The island of Aruba is one of four countries (along with the Netherlands, Curaçao and Sint Maarten) that comprise the Kingdom of the Netherlands. It is located in the southern Caribbean Sea about 990 miles (1,600 kilometers) west of the main part of the Lesser Antilles and 18 miles (29 kilometers) north of the coast of Venezuela. Lying outside of Hurricane Alley, Aruba forms a group with Bonaire and Curaçao that are referred to as the ABC islands. The inhabitants are Dutch citizens and the capital is Oranjestad. Unlike much of the Caribbean region, Aruba has a dry climate and an arid, cactus-strewn landscape. This climate has helped tourism as visitors to the island can reliably expect warm, sunny weather.
Aruba’s first inhabitants, dating back to 1000 A.D., are thought to have been Caquetío Amerindians from the Arawak tribe, who migrated there from Venezuela to escape attacks by the Caribs. Europeans first learned of Aruba following the explorations for Spain by Amerigo Vespucci and Alonso de Ojeda in the summer of 1499. Both described Aruba as an “island of giants”, remarking on the comparatively large stature of the native Caquetíos compared to Europeans. Gold was not discovered on Aruba for another 300 years. Vespucci returned to Spain with stocks of cotton and brazilwood from the island and described houses built into the ocean. Vespucci and Ojeda’s tales spurred interest in Aruba, and Spaniards soon colonized the island.
Aruba was colonized by Spain for over a century. Simas, the Cacique, or chief, in Aruba, welcomed the first Catholic priests in Aruba, who gave him a wooden cross as a gift. In 1508, the Spanish Crown appointed Alonso de Ojeda as its first Governor of Aruba, as part of Nueva Andalucía. The Netherlands acquired Aruba in 1636 and since then the island has been under Dutch administration, initially governed by Peter Stuyvesant. It was included under the Dutch West India Company (W.I.C.) administration, as “New Netherland and Curaçao”, from 1648 to 1664.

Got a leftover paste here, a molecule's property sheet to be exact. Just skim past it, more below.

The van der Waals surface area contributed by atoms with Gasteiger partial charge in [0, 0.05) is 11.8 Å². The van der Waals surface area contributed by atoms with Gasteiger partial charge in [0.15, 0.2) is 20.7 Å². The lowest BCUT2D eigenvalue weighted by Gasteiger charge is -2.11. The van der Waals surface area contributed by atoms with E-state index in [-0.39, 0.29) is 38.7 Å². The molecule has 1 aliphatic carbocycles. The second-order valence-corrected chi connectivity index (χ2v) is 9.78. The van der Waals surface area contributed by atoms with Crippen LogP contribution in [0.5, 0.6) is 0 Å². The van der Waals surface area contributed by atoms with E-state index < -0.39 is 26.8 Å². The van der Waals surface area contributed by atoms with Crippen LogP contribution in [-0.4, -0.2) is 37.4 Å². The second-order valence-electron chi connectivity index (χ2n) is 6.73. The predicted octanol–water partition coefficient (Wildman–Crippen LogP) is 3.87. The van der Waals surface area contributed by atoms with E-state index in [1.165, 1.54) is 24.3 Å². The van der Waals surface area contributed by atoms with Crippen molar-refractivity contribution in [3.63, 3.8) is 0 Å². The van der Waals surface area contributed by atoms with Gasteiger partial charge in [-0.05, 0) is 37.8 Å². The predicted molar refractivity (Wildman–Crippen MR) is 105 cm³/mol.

During the Napoleonic wars, the British Empire took control over the island, between 1799 and 1802, and between 1804 and 1816, before handing it back to the Dutch. With the occupation of the Netherlands in 1940 the oil facilities in Aruba came under the administration of the Dutch government-in-exile in London, and Aruba continued to supply oil to the British and their allies during World War II.
The first mail delivered to Aruba came on boats originating from Venezuela or Curaçao. Mail arrived at the island’s main port in Oranjestad from where it was collected by the inhabitants. The Governor of Aruba was given the title of Director of Post in 1892 and tasked with the responsibility of delivering the mail. The first official post office was in Plaza Daniel Leo but moved to J.E. Irausquin plein # 9 in 1958.
After a long diplomatic struggle, the island of Aruba was granted a level of independence on January 1, 1986 as a constituent member of the Kingdom of the Netherlands. The first postage stamps were released on the same day, four values in a set that eventually included sixteen stamps. Aruba’s stamp issuing policy is quite modest, especially compared to some of the other Caribbean islands. There are between three and seven issues per year, usually with just three stamps per issue. The stamp printing for Aruba is done primarily by the firm of Enschedé in the Netherlands.
Scott #266 comes from a trio of stamps issued on May 31, 2005, depicting sunsets. The 100 cent lithographed stamp, perforated 13×14, adds a palm tree to the design.